I'm in the same boat, DS graduates in May 2014. It looked like I'd have to pay more than half of his living expenses for 2014 to claim him as a dependent. If he finds a job quickly, that probably won't happen. I was looking for the tuition credit when I researched this. Now it looks like I'll Roth convert enough to blow through that, but the deduction still wouldn't hurt.
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Old 09-03-2013, 11:48 PM   #4
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Not sure what the education credit income limits are but if you make too much to qualify then she can claim them and get a nice refund on her 2014 taxes.
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Old 09-04-2013, 02:13 AM   #5
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I believe one of the deduction tests I made was a comparison of the dollars she earned over the year vs. the dollars I spent on tuition and support during the first half.
+2 DD graduated in June this year. In going over the IRS rules on this, her dependent status related to whether I provided more than 50% of her support for the year. I hope that by 2014 she will have a job and not be a dependent. She got her bachelor's degree in nursing.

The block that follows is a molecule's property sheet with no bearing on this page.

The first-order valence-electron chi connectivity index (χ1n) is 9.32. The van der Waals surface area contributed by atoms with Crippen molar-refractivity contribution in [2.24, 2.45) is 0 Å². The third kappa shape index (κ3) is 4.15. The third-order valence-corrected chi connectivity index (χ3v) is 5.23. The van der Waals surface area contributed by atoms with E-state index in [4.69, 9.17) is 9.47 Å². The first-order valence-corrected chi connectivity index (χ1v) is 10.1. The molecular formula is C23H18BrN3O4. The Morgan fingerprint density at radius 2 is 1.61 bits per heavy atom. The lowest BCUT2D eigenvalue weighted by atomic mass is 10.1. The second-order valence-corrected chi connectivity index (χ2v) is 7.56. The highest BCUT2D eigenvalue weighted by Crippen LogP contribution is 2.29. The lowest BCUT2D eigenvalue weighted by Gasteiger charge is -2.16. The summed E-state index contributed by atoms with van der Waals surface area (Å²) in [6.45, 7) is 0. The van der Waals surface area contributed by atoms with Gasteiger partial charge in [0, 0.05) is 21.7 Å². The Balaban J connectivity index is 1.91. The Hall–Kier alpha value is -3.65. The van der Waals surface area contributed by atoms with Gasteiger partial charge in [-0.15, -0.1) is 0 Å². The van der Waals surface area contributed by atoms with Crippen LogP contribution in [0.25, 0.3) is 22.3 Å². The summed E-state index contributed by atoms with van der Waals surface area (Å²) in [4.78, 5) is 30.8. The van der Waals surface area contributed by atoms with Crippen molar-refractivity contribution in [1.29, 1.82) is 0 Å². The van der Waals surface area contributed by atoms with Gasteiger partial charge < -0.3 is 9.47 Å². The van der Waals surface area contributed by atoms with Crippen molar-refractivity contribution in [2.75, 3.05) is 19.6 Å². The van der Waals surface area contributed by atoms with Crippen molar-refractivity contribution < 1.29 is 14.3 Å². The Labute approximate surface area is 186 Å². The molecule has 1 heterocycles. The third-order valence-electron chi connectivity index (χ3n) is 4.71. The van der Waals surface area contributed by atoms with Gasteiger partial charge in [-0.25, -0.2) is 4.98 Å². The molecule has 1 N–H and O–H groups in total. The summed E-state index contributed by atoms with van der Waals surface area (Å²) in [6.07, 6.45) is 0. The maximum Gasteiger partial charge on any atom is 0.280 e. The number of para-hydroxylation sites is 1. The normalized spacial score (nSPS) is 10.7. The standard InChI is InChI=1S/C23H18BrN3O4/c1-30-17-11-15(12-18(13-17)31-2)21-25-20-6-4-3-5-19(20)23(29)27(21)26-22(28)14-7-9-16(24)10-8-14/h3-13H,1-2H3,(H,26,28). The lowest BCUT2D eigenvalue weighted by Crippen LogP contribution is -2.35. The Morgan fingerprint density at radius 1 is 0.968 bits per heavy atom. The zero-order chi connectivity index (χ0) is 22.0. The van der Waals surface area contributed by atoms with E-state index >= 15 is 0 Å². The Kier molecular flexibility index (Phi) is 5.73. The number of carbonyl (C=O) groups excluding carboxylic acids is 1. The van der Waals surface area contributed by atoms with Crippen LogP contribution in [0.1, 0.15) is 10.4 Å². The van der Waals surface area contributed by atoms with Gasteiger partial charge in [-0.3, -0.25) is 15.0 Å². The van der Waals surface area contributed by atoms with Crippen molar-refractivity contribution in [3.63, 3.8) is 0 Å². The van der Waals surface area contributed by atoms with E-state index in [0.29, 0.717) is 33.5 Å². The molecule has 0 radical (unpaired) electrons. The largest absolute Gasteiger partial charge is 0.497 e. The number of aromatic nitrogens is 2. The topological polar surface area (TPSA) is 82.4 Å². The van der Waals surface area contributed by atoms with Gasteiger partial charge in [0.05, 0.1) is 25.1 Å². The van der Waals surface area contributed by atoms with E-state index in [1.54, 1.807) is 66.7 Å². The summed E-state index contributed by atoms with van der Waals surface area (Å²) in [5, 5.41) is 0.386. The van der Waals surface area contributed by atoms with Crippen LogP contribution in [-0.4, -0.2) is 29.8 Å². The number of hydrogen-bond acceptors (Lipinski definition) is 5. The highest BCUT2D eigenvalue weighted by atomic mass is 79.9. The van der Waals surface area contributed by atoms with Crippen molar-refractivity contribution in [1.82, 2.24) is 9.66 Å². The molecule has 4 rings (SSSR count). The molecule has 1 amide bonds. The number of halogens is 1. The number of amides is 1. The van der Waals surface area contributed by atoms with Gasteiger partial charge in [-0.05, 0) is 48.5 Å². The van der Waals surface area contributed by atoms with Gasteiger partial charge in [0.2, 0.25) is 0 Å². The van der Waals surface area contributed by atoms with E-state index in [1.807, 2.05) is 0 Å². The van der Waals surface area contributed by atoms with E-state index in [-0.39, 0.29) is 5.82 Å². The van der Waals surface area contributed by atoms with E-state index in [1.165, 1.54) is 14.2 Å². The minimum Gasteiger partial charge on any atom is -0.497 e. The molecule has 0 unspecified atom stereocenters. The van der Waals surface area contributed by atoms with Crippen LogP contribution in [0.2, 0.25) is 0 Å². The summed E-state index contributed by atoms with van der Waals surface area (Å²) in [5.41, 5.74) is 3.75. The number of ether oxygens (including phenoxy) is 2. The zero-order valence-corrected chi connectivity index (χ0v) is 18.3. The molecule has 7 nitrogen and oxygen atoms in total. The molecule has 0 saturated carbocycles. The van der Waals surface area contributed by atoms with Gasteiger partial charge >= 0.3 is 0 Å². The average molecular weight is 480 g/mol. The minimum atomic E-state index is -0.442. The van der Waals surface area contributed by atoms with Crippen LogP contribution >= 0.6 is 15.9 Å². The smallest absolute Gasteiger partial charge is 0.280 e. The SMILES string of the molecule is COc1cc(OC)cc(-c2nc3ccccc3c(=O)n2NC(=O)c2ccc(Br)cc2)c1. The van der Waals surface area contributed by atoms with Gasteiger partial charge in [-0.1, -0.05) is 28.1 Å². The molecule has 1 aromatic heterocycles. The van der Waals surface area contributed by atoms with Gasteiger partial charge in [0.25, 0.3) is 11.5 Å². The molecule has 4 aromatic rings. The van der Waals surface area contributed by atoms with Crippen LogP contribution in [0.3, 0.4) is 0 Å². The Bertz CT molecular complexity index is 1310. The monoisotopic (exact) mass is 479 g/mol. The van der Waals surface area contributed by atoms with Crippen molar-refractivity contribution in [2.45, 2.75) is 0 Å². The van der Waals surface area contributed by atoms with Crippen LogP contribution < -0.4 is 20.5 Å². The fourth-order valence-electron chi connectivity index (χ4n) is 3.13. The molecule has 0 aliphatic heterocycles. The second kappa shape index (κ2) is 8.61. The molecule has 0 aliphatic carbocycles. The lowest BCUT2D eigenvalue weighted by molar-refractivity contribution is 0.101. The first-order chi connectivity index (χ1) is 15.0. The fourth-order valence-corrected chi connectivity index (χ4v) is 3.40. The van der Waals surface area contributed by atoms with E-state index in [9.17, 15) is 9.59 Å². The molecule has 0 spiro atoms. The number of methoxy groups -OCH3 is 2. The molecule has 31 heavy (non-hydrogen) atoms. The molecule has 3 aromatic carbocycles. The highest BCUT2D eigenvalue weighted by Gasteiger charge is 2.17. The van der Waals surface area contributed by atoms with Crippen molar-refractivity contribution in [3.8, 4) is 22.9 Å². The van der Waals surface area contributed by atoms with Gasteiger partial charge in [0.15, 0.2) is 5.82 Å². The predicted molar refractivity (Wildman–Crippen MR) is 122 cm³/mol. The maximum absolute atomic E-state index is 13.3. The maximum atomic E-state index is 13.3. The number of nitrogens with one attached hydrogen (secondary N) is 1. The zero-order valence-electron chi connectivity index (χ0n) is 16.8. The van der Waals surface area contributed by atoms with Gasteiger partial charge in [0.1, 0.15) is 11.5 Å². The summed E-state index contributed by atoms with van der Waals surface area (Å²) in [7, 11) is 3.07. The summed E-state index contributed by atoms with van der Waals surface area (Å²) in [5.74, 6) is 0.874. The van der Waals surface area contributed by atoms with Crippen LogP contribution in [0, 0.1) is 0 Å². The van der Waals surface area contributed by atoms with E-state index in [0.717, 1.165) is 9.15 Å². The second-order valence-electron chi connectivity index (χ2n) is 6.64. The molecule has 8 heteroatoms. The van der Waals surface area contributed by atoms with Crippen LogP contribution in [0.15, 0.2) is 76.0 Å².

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Old 09-04-2013, 10:45 AM   #6
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+2 DD graduated in June this year. In going over the IRS rules on this, her dependent status related to whether I provided more than 50% of her support for the year. I hope that by 2014 she will have a job and not be a dependent. She got her bachelor's degree in nursing.

People are correct on the support percentage.... but remember, that is the cost of support and not how much income they make... IOW, if they make $50K, but you paid 100% of their support you get to claim them....


Now, that sucks for them as they have to pay more taxes.... but who cares....
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Old 09-04-2013, 11:16 AM   #7
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There are different rules for child versus relative. The child is not subject to the $3800 income test, whereas the relative is.

Publication 501 (2012), Exemptions, Standard Deduction, and Filing Information
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Old 09-04-2013, 01:33 PM   #8
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Yea, someone finally looked it up for us! I was wondering where that $3800 came from.
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Old 09-04-2013, 01:57 PM   #9
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Not sure what the education credit income limits are but if you make too much to qualify then she can claim them and get a nice refund on her 2014 taxes.
That's what we did. It benefited her more than us. She became her own dependent.
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Old 09-07-2013, 01:49 PM   #10
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Thanks all. Even when I think I've got something figured out, the collective wisdom here gives me more to think about :-)